9 "'Mental incapacity' is that condition existing at the time of the offense [which] prevents a person from understanding the nature or consequences of the act of sexual intercourse whether that condition is produced by illness, defect, the influence of a substance or from some other cause." RCW 9A.44.010(4).

[4-6] 11 For the purposes of double jeopardy analysis, we hold that, in this case, the two offenses are the same in fact and law. 10 Here, the two offenses are the same in fact because they arose out of one act of sexual intercourse with the same victim. 11 Here, both offenses are also the same in law. Although the elements of the crimes facially differ, both statutes require proof of nonconsent because of the victim's status. Regardless of whether nonconsent is proved by the age of the victim and the age differential between the victim and the perpetrator or by the mental incapacity or physical helpless of the victim, both statutes protect individuals who are unable to consent by reason of their status. Therefore, these crimes do not pass the same elements analysis. The legislature's intent to preclude multiple punishments for the crimes of rape and rape of a child arising out of one act of sexual intercourse is confirmed by considering other indicia of legislative intent.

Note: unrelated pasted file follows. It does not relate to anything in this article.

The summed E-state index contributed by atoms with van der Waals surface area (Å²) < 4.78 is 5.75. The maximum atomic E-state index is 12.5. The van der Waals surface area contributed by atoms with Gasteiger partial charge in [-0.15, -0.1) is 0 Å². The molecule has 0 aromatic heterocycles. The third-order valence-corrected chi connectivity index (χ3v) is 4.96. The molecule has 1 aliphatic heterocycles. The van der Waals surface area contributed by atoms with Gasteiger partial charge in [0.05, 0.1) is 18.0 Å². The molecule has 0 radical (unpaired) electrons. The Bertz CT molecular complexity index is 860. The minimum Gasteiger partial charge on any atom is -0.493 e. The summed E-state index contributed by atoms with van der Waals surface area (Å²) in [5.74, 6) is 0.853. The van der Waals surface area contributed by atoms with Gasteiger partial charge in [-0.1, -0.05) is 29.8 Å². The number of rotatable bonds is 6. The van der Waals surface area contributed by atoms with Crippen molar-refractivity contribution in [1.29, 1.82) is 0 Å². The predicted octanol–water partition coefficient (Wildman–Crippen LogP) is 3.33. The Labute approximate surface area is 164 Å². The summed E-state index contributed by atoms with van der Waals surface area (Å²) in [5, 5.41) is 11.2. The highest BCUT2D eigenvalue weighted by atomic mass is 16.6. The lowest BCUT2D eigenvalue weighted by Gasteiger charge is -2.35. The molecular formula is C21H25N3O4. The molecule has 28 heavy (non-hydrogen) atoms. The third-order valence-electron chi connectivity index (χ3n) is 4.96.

10 We note that what "could be proved" at trial is somewhat irrelevant to our double jeopardy analysis. Pet. for Review at 15. Hughes was convicted by way of guilty plea, making potential trial evidence, which was never presented because he pleaded guilty, beside the point. We consider only the facts in the record before us.